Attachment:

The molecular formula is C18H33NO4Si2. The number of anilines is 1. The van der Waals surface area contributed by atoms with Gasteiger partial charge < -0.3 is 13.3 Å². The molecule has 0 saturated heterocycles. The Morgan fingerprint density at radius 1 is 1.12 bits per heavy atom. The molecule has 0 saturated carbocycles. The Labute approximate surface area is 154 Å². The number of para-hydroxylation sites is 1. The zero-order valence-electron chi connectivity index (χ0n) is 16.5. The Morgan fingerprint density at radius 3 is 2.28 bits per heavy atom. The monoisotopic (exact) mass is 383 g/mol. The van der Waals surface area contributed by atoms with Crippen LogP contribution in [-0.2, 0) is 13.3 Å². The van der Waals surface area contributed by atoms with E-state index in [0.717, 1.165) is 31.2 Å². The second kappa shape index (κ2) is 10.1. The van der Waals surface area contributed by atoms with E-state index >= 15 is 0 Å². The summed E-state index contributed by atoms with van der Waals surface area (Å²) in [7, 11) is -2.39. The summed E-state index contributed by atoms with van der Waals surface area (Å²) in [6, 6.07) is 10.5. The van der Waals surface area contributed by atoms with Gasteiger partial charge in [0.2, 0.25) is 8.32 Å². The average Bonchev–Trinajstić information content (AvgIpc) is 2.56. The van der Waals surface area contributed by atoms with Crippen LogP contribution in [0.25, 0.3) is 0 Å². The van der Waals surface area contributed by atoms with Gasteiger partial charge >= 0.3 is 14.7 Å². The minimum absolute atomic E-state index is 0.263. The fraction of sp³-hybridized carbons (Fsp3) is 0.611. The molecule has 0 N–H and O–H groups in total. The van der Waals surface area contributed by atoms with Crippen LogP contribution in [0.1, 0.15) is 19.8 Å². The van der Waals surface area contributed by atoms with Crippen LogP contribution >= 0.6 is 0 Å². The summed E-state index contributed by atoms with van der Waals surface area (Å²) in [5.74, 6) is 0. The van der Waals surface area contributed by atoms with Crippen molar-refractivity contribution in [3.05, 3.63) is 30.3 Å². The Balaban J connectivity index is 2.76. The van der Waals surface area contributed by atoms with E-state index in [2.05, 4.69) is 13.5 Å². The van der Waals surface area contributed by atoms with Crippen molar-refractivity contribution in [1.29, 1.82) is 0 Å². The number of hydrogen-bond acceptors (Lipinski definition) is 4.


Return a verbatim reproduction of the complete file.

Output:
The molecular formula is C18H33NO4Si2. The number of anilines is 1. The van der Waals surface area contributed by atoms with Gasteiger partial charge < -0.3 is 13.3 Å². The molecule has 0 saturated heterocycles. The Morgan fingerprint density at radius 1 is 1.12 bits per heavy atom. The molecule has 0 saturated carbocycles. The Labute approximate surface area is 154 Å². The number of para-hydroxylation sites is 1. The zero-order valence-electron chi connectivity index (χ0n) is 16.5. The Morgan fingerprint density at radius 3 is 2.28 bits per heavy atom. The monoisotopic (exact) mass is 383 g/mol. The van der Waals surface area contributed by atoms with Crippen LogP contribution in [-0.2, 0) is 13.3 Å². The van der Waals surface area contributed by atoms with E-state index in [0.717, 1.165) is 31.2 Å². The second kappa shape index (κ2) is 10.1. The van der Waals surface area contributed by atoms with E-state index >= 15 is 0 Å². The summed E-state index contributed by atoms with van der Waals surface area (Å²) in [7, 11) is -2.39. The summed E-state index contributed by atoms with van der Waals surface area (Å²) in [6, 6.07) is 10.5. The van der Waals surface area contributed by atoms with Gasteiger partial charge in [0.2, 0.25) is 8.32 Å². The average Bonchev–Trinajstić information content (AvgIpc) is 2.56. The van der Waals surface area contributed by atoms with Crippen LogP contribution in [0.25, 0.3) is 0 Å². The van der Waals surface area contributed by atoms with Gasteiger partial charge >= 0.3 is 14.7 Å². The minimum absolute atomic E-state index is 0.263. The fraction of sp³-hybridized carbons (Fsp3) is 0.611. The molecule has 0 N–H and O–H groups in total. The van der Waals surface area contributed by atoms with Crippen LogP contribution in [0.1, 0.15) is 19.8 Å². The van der Waals surface area contributed by atoms with Crippen LogP contribution >= 0.6 is 0 Å². The summed E-state index contributed by atoms with van der Waals surface area (Å²) in [5.74, 6) is 0. The van der Waals surface area contributed by atoms with Crippen molar-refractivity contribution in [3.05, 3.63) is 30.3 Å². The Balaban J connectivity index is 2.76. The van der Waals surface area contributed by atoms with E-state index in [2.05, 4.69) is 13.5 Å². The van der Waals surface area contributed by atoms with Crippen molar-refractivity contribution in [1.29, 1.82) is 0 Å². The number of hydrogen-bond acceptors (Lipinski definition) is 4.